I love talking to people, and if I’m honest I’ve always thought I was a pretty good conversationalist. However, for the last ten years I’ve been interviewing writers of all kinds, in videos for the online magazine I edit, and for my weekly podcast. I don’t actually think of these as interviews, however. I never start with a list of questions. In fact, I rarely have any idea what we’re going to talk about until we get going. For this reason, I consider these one-on-ones conversations whose direction I am slightly more responsible for than my partner.
When you start recording your conversations, and editing your conversations, and asking other people to listen to your conversations, you start noticing what works and doesn’t work in a way you might not have when you weren’t talking to people professionally. Here, then, are a few of the conversational rules I have learned to follow.
1. Listening is more important than talking. The first time I was interviewed on the radio, the host sat beside me and read her questions from a card. She never made eye contact. When I finished my answer to one question, she read the next one. I found it difficult to give entertaining and inspiring answers. I knew I was talking to the radio audience, but I couldn’t see or hear them. The host was my real, physical audience at that moment, and nothing I said seemed to have any effect on her. She didn’t laugh, nod, or smile. How I answered one question didn’t change the next one.
It was in that moment that I understood how useful my lack of preparation for author conversations was. Because I hadn’t prepared any questions, I had to listen to my guest to know what to ask next. Not only did this mean my questions flowed naturally from what they’d last said, but my simple, human attention gave them an audience with which to be engaged.
When you listen to someone, you let them know they matter. I know what it is to talk to someone who isn’t listening, who has gone away in their mind to tell themselves another story or simply to think what they will say next, waiting for me to finish so they can start talking again. I’ve done it myself. When I know my partner isn’t listening, I’m not sure why I’m talking. I might as well be making random noises. But when I know I’m being listened to I feel that connection between people I’m always seeking, and I want to jump into it, be a part of it, contribute to it, evolve it and explore it. When I know I’m being listened to, it’s like love and I want to give it back.
2. Care about yourself. You might think that if I invite someone on my podcast, or sit them down for a video interview for my magazine, that our conversation will be all about them. Theoretically, it is. Secretly, however, it’s also about me. Specifically, what it is about them that I find most interesting. It’s easy for me to talk about things that are interesting to me; it’s hard to talk about things that are not. I always prefer easy.
Fortunately, there’s always something I find interesting about someone else. Or, to put it another way, there’s always a place where my interests overlap with someone else’s. That’s always what I’m looking for first in my conversations. It’s pretty easy with the authors because we’re both writers, but it’s true also of acquaintances and friends and strangers. To find that overlap, I have to listen to them, but also to myself. I can’t pretend I’m interested in something I’m not simply to be polite. Sometimes politeness is the death of a good conversation, a lifeless dance to avoid the discomfort of disagreement.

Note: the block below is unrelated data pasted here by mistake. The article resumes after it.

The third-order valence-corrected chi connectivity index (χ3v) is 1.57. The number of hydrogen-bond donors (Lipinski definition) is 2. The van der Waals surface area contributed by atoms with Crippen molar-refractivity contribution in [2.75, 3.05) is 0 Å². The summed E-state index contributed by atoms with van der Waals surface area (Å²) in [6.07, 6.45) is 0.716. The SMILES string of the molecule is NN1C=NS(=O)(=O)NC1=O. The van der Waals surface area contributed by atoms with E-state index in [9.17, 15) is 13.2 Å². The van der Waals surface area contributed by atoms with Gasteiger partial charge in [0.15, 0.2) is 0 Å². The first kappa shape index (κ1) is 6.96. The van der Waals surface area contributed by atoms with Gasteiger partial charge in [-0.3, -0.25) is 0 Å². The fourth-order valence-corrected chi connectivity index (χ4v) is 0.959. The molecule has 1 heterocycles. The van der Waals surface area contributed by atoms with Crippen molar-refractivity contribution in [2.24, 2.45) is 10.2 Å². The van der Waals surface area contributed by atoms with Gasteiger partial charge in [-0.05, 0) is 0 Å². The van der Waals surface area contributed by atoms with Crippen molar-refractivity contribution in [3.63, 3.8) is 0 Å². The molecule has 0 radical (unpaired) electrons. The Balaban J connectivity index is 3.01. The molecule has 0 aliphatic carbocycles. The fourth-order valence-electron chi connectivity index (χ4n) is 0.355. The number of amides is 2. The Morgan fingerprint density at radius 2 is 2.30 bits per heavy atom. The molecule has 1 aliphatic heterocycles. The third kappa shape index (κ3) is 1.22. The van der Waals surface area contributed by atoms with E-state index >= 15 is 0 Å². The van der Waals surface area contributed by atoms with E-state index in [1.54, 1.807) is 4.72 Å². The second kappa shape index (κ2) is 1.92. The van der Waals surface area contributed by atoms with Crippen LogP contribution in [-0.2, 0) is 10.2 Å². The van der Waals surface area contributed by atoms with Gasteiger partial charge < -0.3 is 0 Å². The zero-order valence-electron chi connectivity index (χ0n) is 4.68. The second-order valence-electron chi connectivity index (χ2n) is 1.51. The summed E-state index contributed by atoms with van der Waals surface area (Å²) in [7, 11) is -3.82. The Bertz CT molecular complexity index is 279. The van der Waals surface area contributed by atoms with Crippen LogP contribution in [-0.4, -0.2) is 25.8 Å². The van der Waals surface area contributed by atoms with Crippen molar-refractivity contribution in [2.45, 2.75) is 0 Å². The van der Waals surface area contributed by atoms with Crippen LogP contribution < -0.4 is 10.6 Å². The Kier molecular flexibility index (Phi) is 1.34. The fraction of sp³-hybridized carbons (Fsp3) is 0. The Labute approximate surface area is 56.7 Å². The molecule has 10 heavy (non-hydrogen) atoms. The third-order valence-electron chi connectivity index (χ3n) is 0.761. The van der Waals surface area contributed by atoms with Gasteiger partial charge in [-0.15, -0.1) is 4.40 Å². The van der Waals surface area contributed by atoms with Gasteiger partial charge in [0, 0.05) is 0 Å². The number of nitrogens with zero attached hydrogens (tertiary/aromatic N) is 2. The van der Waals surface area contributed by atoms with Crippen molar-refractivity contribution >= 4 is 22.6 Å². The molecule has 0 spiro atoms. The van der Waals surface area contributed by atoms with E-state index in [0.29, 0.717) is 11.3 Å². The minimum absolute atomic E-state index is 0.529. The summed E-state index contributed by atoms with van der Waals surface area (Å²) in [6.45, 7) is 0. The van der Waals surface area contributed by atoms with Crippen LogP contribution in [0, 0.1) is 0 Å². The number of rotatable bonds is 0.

I have to trust that there is always something of mutual interest we can find to talk about. People are not so different in the end. Everyone wants to be happy, and everyone’s suffered, and everyone has friends, and everyone’s been in love, and everyone’s been hurt. I’ve found that not only does looking for this overlap make for better conversations, it also makes the world seem a little safer, a little friendlier, dissolving as it does the veil of mystery I lay over those people I call strangers.
3. Everyone’s your equal. When I first started my conversations with authors, I had not yet been published, though I had been trying for many years. In my mind there still existed a sort of royalty-and-commoner divide between published and unpublished writers. Fortunately, I was so excited to be talking to another writer, to someone who was as interested in this thing I loved to do as I was, that I forgot about that perceived divide. The authors and I found ourselves in enthusiastic agreement about the magic of storytelling. Equality is inherent in agreement, and agreement is the foundation of friendship.
I don’t know how I would have had those conversations if I had seen the authors as better than me. The few times I was a little intimidated, as when I interviewed Nora Ephron, I found the conversation awkward. It was as if I was talking to royalty, trying to please or impress the queen with gifts of cleverness. I wasn’t myself; I was trying to be someone better.
I have never succeeded in being better than who I am, I have only learned to shed the layers of artifice I accumulated to mask shame and doubt. A conversation is a great opportunity to do just that. It is impossible to have a good conversation if I’m pretending to be someone I’m not, or pretending someone is better than me or that I’m better than them. And it is all pretend, these ranks and roles we invent. It’s as if we’re all characters in an enormous drama, wearing costumes and reciting lines written by someone else, until we all step off stage, disrobe and reunite, knowing full well the Fool could have played the King, and the King could have played the Fool.
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